On the other hand, I did not get much of a feeling for how the members of Bellingcat had assembled themselves into a group in the first place or indeed who it was we heard of extending financial support to Eliot Higgins in the telephone.  The academic talking heads we saw had sensible things to say, but we never found out who exactly they were or what their perspective was.  The film correctly laid emphasis on transparency–or, as I would say, reproducibility–but did not give any examples of Bellingcat’s results being reproduced or verified by other actors.

Eliot Higgins was keen to stress that everything came from open sources, but I am not sure how far the various Russian administrative databases used to identify the Skripal perpetrators would count as open source, more like knowing somebody who had bought a CD of knocked-off data in a Moscow subway.  (The Spectator has an intelligent discussion of the point here.)

Anyway, at the end of the film I felt enthused at the idea that reason and goodwill could triumph, and positively eager to do battle with the forces of darkness.

Genesis 41:56-42:5 in Biblical Hebrew and Modern Hebrew

June 21, 2019

Biblical Hebrew

For people who might be looking for a short parallel passage to compare Biblical Hebrew and Modern Hebrew, we give the examples above and below.


Modern Hebrew

Prospects for a new team in Division 4 of the London Chess League

June 16, 2019


The table above shows results from the 2018/19 season of Division 4 of the London Chess League in terms of the final position of the various teams, the percentage of possible game points they achieved, the mean grade of the sides they fielded and the mean grade of the teams they faced.  We can see that the position followed the strength (mean grade) of the teams very closely and there was no significant difference in the strength of the opposition that different teams faced.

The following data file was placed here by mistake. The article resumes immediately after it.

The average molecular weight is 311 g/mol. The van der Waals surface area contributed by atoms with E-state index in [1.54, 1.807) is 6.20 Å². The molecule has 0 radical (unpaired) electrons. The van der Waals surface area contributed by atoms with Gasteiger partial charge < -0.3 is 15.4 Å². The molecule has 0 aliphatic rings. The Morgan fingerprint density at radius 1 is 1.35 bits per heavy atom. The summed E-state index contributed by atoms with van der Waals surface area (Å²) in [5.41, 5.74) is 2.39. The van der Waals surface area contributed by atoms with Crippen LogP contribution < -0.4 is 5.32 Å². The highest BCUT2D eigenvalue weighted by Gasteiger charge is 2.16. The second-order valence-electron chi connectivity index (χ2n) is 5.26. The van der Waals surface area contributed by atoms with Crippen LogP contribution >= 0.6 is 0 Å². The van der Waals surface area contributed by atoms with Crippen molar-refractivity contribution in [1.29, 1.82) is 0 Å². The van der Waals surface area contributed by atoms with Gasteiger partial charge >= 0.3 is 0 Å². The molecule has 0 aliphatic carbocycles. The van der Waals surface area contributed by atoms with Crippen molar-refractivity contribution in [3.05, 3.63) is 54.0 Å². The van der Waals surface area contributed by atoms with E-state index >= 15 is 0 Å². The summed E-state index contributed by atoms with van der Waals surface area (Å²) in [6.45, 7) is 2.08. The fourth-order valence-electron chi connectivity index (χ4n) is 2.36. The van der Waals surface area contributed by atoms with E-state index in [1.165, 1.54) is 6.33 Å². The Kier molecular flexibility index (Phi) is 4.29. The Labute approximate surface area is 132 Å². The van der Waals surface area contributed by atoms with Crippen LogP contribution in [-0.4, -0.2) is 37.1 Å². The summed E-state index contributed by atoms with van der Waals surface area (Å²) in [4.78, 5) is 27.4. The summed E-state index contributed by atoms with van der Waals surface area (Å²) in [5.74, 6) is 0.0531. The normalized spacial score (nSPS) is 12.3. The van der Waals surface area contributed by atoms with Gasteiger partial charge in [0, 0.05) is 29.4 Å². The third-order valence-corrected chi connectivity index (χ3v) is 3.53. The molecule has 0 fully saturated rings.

We can also consider the relationship between grading and percentage of possible game points achieved, as below.


On this basis, using the equation of the fitted trend line, we can estimate what average grading would be required to achieve various points percentages:


We do not believe that relegation operates from Division 4, but team members would hardly enjoy losing all the time, so we presume that a new team would wish to average at least 40% of game points, requiring an average grade of 113.  Or an average grade of 125 would be required for 50% performance.

We now consider the possible requirements for the specific boards, using the opposition faced by Team 9 (which scored 46%).


So we see that someone playing on Board 4 would meet opposition with a mean grade around 130 and should be of a strength to have a meaningful game with opposition graded between about 100 and about 150.  (Some figures in red italics are affected by the presence of defaults.)

More about things to read in French

June 12, 2019

Henri-Alban Fournier

So, to continue the story, our client expressed a preference for doomed romance and a decided aversion for the passé simple and suspiciously un-French surnames (so much for Houellebecq!) That led to Modiano and Alain-Fournier.

The latter did not entirely escape censure on Facebook: